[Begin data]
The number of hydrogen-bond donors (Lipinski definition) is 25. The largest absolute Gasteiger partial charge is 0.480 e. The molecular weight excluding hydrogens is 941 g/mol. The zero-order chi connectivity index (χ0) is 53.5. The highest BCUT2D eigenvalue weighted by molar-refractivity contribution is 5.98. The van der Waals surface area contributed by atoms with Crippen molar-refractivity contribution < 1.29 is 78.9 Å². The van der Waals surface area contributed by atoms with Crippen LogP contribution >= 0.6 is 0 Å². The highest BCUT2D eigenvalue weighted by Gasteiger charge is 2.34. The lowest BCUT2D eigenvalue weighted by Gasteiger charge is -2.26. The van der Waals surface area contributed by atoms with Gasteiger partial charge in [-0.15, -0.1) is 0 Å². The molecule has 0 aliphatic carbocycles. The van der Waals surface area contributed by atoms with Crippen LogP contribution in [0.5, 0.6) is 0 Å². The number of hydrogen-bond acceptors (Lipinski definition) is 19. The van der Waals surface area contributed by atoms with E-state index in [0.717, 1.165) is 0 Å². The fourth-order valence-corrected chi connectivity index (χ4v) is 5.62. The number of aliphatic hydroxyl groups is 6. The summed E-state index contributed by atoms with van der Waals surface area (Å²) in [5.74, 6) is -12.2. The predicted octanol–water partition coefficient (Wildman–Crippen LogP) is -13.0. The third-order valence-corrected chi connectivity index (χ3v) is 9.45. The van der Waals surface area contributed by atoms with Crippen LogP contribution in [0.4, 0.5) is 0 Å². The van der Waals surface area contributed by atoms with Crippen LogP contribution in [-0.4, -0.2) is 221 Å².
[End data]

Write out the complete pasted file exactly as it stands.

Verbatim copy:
The number of hydrogen-bond donors (Lipinski definition) is 25. The largest absolute Gasteiger partial charge is 0.480 e. The molecular weight excluding hydrogens is 941 g/mol. The zero-order chi connectivity index (χ0) is 53.5. The highest BCUT2D eigenvalue weighted by molar-refractivity contribution is 5.98. The van der Waals surface area contributed by atoms with Crippen molar-refractivity contribution < 1.29 is 78.9 Å². The van der Waals surface area contributed by atoms with Crippen LogP contribution >= 0.6 is 0 Å². The highest BCUT2D eigenvalue weighted by Gasteiger charge is 2.34. The lowest BCUT2D eigenvalue weighted by Gasteiger charge is -2.26. The van der Waals surface area contributed by atoms with Gasteiger partial charge in [-0.15, -0.1) is 0 Å². The molecule has 0 aliphatic carbocycles. The van der Waals surface area contributed by atoms with Crippen LogP contribution in [0.5, 0.6) is 0 Å². The number of hydrogen-bond acceptors (Lipinski definition) is 19. The van der Waals surface area contributed by atoms with E-state index in [0.717, 1.165) is 0 Å². The fourth-order valence-corrected chi connectivity index (χ4v) is 5.62. The number of aliphatic hydroxyl groups is 6. The summed E-state index contributed by atoms with van der Waals surface area (Å²) in [5.74, 6) is -12.2. The predicted octanol–water partition coefficient (Wildman–Crippen LogP) is -13.0. The third-order valence-corrected chi connectivity index (χ3v) is 9.45. The van der Waals surface area contributed by atoms with Crippen LogP contribution in [0.4, 0.5) is 0 Å². The van der Waals surface area contributed by atoms with Crippen LogP contribution in [-0.4, -0.2) is 221 Å².